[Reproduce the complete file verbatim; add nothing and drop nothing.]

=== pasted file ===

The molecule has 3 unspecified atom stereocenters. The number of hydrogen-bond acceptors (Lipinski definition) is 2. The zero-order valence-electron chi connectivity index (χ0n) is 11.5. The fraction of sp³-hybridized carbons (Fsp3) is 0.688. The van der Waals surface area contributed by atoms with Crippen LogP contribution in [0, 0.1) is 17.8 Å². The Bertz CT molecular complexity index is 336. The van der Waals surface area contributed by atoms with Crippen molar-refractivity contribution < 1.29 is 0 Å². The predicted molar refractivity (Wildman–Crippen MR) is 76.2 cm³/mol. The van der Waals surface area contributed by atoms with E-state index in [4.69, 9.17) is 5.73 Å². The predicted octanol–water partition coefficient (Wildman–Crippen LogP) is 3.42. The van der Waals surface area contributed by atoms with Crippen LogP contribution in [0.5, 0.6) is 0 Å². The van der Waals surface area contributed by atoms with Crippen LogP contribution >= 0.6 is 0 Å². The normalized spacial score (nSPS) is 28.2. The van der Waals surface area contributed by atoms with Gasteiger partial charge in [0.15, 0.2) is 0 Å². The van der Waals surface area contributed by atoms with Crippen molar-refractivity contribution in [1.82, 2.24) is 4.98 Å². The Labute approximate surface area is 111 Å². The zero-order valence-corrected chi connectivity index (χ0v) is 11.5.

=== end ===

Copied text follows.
The molecule has 3 unspecified atom stereocenters. The number of hydrogen-bond acceptors (Lipinski definition) is 2. The zero-order valence-electron chi connectivity index (χ0n) is 11.5. The fraction of sp³-hybridized carbons (Fsp3) is 0.688. The van der Waals surface area contributed by atoms with Crippen LogP contribution in [0, 0.1) is 17.8 Å². The Bertz CT molecular complexity index is 336. The van der Waals surface area contributed by atoms with Crippen molar-refractivity contribution < 1.29 is 0 Å². The predicted molar refractivity (Wildman–Crippen MR) is 76.2 cm³/mol. The van der Waals surface area contributed by atoms with E-state index in [4.69, 9.17) is 5.73 Å². The predicted octanol–water partition coefficient (Wildman–Crippen LogP) is 3.42. The van der Waals surface area contributed by atoms with Crippen LogP contribution in [0.5, 0.6) is 0 Å². The van der Waals surface area contributed by atoms with Crippen LogP contribution >= 0.6 is 0 Å². The normalized spacial score (nSPS) is 28.2. The van der Waals surface area contributed by atoms with Gasteiger partial charge in [0.15, 0.2) is 0 Å². The van der Waals surface area contributed by atoms with Crippen molar-refractivity contribution in [1.82, 2.24) is 4.98 Å². The Labute approximate surface area is 111 Å². The zero-order valence-corrected chi connectivity index (χ0v) is 11.5.